The Heart of Peacemaking
by Rick Love
“There are too many angry peacemakers!” bemoaned a friend of mine during an Evangelical Peacemaking Summit. Everyone laughed, because we all realized the irony of it. Sometimes those who wrestle with injustice and seek peace don’t embody the very message they bring. They have the right beliefs and the right actions, but not the right affections. Something is wrong in their hearts.
Recently I attended the Society of Vineyard Scholars, a time rich in scholarship and fellowship. A paper entitled, The Three Orthos and Reconciliation caught my attention. Mary-Catherine Brown, the author, told us that right belief (orthodoxy) and right action (orthopraxy) are never enough to achieve peacemaking and reconciliation. What we also need are right affections (orthopathy). Thank you Mary-Catherine for this brilliant insight. (While I first heard it from Mary-Catherine, others are emphasizing the same thing. See reformedbaptistinstitute.org).
Yes, the heart of peacemaking is the heart!
To spread peace, we need to be in peace -- peace with God and peace within ourselves. But we have a problem. Our hearts are battle grounds, and life is full of peace robbers. The challenge for all of us is this: what is the state of my heart today? How can I be at peace with God and within myself? Let me share two practices that get to the heart of peacemaking and that help me keep the peace.
1. To live in peace, we rest in God’s love.
When I think of the condition of my heart and how it impacts my peacemaking, I recognize that I have to continually get in touch with God's heart. God's great peacemaking initiative in sending Jesus to reconcile us back to him and to others grew out of his love for us. The "heart" of peacemaking is God's heart (John 3:16; Romans 5:8-11). When I experience God’s love, I live in peace.
But resting in God’s love doesn’t come naturally to us.
I was talking about this with a friend recently. He said that when he was growing up, all of his life was like a scorecard. Just as basketball players track their rebounds, blocked shots, assists, and points per game, so too my friend felt like he needed to track his accomplishments. He wanted to win people’s approval. Acceptance depended on his performance. This describes my life too, except that I find out what’s a good score and then I am determined to exceed it! Not good.
But God’s love is greater than my perfectionism or drivenness … or yours!
“Keep yourselves in the love of God,” says Jude (Jude 1:21 NASB). What a precious command. If we are going to keep ourselves in the love of God, we need to think about those things that keep us from God’s love. Anxiety, busyness, pride, anger, bitterness, unforgiveness, and lack of prayer are just a few ways we block God’s love. What other things would you add to this list?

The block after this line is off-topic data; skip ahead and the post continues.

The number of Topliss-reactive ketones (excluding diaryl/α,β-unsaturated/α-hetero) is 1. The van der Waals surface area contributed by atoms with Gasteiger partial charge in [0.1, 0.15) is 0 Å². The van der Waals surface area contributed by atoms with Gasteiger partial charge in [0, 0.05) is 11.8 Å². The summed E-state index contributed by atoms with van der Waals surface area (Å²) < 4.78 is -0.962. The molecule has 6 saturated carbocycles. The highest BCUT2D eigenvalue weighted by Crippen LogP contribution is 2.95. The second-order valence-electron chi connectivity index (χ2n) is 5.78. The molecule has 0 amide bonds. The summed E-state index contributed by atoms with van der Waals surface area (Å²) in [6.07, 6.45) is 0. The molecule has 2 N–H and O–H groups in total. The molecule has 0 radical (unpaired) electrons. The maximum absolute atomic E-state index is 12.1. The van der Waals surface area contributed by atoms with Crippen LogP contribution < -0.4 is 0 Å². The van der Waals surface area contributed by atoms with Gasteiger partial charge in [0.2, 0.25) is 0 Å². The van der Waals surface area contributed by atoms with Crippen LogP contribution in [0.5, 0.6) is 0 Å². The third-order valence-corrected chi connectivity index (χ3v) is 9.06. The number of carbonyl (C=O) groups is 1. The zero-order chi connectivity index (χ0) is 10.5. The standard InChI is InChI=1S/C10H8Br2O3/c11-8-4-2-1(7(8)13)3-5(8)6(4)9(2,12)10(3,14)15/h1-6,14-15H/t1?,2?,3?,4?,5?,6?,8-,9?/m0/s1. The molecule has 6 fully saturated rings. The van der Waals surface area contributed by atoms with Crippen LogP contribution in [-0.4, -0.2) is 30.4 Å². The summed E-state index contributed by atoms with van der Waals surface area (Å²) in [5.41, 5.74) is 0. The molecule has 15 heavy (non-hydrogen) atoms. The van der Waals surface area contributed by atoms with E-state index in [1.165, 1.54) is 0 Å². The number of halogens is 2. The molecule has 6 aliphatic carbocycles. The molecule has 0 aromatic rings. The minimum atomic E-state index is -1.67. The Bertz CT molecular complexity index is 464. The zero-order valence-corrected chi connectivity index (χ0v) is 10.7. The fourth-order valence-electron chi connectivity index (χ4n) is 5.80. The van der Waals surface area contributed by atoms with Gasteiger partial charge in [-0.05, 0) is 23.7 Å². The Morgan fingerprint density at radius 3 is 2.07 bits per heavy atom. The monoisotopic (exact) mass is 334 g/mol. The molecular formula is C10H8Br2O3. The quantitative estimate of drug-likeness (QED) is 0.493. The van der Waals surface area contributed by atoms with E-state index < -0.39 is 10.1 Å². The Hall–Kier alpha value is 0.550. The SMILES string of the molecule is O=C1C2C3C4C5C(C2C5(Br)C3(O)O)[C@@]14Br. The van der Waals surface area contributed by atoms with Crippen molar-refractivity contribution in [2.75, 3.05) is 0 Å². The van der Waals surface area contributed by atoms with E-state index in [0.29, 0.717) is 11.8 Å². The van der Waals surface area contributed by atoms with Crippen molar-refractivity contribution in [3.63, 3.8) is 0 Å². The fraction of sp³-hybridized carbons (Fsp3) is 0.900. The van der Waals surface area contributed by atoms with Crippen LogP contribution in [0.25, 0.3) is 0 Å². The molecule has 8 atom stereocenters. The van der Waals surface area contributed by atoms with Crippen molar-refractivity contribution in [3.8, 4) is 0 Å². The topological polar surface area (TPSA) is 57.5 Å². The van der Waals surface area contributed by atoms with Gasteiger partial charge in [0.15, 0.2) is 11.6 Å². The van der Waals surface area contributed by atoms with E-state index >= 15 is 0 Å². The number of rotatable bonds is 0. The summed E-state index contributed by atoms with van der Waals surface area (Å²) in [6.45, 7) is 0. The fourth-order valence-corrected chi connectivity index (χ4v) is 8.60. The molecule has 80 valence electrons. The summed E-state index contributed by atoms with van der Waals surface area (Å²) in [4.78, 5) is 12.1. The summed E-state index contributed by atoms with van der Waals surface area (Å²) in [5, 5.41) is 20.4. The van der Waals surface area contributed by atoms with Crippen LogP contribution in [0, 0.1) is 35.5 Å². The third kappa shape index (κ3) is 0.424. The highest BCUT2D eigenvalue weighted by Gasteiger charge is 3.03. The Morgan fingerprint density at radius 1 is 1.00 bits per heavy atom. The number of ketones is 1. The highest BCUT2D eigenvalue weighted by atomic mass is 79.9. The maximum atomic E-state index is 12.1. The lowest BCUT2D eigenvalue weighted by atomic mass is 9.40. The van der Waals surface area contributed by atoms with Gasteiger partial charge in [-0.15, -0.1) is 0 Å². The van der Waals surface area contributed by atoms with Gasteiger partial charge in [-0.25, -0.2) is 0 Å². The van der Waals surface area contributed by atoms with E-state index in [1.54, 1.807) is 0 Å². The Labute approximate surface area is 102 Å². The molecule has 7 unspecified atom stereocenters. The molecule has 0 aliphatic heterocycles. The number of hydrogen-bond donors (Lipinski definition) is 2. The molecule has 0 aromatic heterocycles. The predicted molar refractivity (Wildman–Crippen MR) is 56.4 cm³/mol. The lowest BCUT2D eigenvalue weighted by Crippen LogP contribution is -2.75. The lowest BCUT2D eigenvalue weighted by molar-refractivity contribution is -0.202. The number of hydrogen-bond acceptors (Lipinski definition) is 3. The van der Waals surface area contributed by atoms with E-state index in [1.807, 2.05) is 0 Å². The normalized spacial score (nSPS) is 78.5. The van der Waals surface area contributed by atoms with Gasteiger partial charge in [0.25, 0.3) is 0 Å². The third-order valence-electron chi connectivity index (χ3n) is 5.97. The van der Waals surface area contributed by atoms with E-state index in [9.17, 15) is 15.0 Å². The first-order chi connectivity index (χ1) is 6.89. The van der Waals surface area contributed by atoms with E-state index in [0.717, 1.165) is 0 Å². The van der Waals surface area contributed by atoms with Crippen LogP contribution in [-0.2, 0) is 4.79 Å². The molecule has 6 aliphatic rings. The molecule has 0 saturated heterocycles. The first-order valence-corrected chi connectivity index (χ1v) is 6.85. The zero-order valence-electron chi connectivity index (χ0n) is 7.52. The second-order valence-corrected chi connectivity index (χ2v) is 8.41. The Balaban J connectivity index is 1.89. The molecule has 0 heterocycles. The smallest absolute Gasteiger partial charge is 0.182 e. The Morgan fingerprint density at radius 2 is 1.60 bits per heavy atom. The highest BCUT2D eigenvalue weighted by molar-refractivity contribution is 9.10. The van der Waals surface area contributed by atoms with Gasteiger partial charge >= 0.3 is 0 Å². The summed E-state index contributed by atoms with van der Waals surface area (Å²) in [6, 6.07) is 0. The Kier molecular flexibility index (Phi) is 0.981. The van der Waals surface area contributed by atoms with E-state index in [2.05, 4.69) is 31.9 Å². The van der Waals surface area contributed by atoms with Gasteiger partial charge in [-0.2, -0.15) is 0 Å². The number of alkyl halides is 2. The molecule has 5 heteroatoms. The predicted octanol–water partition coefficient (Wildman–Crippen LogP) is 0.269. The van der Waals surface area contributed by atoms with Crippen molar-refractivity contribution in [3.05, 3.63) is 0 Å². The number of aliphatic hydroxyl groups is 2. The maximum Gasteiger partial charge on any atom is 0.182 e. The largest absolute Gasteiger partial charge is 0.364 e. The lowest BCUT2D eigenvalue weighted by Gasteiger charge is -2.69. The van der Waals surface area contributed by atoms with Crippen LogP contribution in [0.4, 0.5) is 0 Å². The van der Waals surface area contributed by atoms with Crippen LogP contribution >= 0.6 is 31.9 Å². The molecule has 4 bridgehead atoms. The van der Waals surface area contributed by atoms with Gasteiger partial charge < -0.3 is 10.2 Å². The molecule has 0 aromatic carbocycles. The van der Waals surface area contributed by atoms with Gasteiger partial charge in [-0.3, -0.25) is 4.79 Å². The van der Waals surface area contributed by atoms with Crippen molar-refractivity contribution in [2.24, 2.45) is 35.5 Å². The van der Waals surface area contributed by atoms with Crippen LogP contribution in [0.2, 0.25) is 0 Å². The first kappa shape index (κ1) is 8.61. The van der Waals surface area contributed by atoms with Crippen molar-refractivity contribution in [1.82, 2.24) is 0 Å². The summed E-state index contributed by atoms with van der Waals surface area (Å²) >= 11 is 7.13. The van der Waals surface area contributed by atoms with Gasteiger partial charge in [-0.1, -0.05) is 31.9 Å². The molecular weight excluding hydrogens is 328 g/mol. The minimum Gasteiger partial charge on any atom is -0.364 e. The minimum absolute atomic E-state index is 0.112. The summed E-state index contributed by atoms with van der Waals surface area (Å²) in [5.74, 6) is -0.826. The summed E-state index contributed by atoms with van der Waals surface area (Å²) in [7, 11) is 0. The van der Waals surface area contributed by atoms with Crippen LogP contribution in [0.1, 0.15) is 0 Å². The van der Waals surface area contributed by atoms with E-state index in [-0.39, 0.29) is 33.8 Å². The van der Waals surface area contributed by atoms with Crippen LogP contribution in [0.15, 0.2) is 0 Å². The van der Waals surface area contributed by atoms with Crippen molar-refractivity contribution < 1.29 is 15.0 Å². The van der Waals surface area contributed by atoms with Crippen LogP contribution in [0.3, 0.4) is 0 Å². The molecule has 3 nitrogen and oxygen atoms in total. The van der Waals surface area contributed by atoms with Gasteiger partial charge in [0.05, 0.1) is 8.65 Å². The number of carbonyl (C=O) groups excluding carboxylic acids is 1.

We keep ourselves in God’s love by spending time in God’s presence; by submitting our lives, our schedules, our relationships to him; by taking a quiet walk in the woods; by enjoying His good gifts; by making peace with others.
One of my favorite prayers is found in 2 Thessalonians 3:5: “May the Lord direct your hearts into the love of God and into the steadfastness of Christ.” When I pray this I acknowledge that God must do something in my heart. I often repeat the prayer a number of times, inviting him to direct my heart, confessing that I need His love and Christ’s steadfastness.
I spend time pondering and praying through this verse. Then I silently sit before the Lord. I am not a very good mystic, but I have learned this: resting in God’s love is the opposite of performing for God’s approval. When I remind myself that God is love and that we love because He first loved us, all is well with my soul. I naturally walk in peace.
2. To live in peace, we walk by faith.
We often feel buffeted by life’s challenges. The daily grind of pressure to perform, family disputes, financial struggles, personal failures, and physical illness takes its toll. And we lose the peace.
The antidote? We pray. “Do not be anxious about anything, but in everything, by prayer and petition, with thanksgiving, present your requests to God” (Philippians 4:6). First, we say no to our anxieties (please note that this is a command). Next, we say yes to God by praying about the things that burden us. We turn our cares into prayers.
Finally, we thank God for the good things that come our way. We cultivate a heart of gratefulness. As we pray and as we trust, our anxieties melt away. The result: God does what only He can do: He gives us peace. “And the peace of God, which transcends all understanding, will guard your hearts and your minds in Christ Jesus (Philippians 4:7).
Orthopathy (right affections) may not be a word you will use in the future, but this term does put the spotlight on the heart of peacemaking!